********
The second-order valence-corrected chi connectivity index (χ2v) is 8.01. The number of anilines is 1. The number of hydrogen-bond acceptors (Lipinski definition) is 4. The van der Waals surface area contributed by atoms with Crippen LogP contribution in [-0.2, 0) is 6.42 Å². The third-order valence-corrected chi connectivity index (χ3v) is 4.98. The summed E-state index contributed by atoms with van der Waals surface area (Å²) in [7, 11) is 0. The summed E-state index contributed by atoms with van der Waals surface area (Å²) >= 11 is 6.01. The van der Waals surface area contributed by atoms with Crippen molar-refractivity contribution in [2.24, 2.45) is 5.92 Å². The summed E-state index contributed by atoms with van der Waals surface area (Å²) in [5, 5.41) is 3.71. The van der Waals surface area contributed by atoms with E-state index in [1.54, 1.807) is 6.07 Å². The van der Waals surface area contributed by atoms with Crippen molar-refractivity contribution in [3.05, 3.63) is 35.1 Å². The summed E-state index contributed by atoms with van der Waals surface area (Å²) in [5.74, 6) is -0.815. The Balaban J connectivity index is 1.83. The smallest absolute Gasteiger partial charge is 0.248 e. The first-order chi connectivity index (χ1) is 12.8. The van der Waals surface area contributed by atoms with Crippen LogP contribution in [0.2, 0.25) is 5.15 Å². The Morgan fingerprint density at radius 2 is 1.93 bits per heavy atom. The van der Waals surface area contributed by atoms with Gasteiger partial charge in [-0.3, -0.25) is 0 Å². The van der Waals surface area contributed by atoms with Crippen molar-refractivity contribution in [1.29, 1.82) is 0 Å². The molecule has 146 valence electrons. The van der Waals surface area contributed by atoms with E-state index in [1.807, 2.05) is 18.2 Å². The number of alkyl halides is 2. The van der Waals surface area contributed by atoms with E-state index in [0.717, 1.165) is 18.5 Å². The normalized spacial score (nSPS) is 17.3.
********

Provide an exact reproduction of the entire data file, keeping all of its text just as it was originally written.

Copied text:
The second-order valence-corrected chi connectivity index (χ2v) is 8.01. The number of anilines is 1. The number of hydrogen-bond acceptors (Lipinski definition) is 4. The van der Waals surface area contributed by atoms with Crippen LogP contribution in [-0.2, 0) is 6.42 Å². The third-order valence-corrected chi connectivity index (χ3v) is 4.98. The summed E-state index contributed by atoms with van der Waals surface area (Å²) in [7, 11) is 0. The summed E-state index contributed by atoms with van der Waals surface area (Å²) >= 11 is 6.01. The van der Waals surface area contributed by atoms with Crippen molar-refractivity contribution in [2.24, 2.45) is 5.92 Å². The summed E-state index contributed by atoms with van der Waals surface area (Å²) in [5, 5.41) is 3.71. The van der Waals surface area contributed by atoms with E-state index in [1.54, 1.807) is 6.07 Å². The van der Waals surface area contributed by atoms with Crippen molar-refractivity contribution in [3.05, 3.63) is 35.1 Å². The summed E-state index contributed by atoms with van der Waals surface area (Å²) in [5.74, 6) is -0.815. The Balaban J connectivity index is 1.83. The smallest absolute Gasteiger partial charge is 0.248 e. The first-order chi connectivity index (χ1) is 12.8. The van der Waals surface area contributed by atoms with Crippen LogP contribution in [0.2, 0.25) is 5.15 Å². The Morgan fingerprint density at radius 2 is 1.93 bits per heavy atom. The van der Waals surface area contributed by atoms with Gasteiger partial charge in [-0.3, -0.25) is 0 Å². The van der Waals surface area contributed by atoms with Crippen molar-refractivity contribution in [1.29, 1.82) is 0 Å². The molecule has 146 valence electrons. The van der Waals surface area contributed by atoms with E-state index in [1.807, 2.05) is 18.2 Å². The number of alkyl halides is 2. The van der Waals surface area contributed by atoms with E-state index in [0.717, 1.165) is 18.5 Å². The normalized spacial score (nSPS) is 17.3.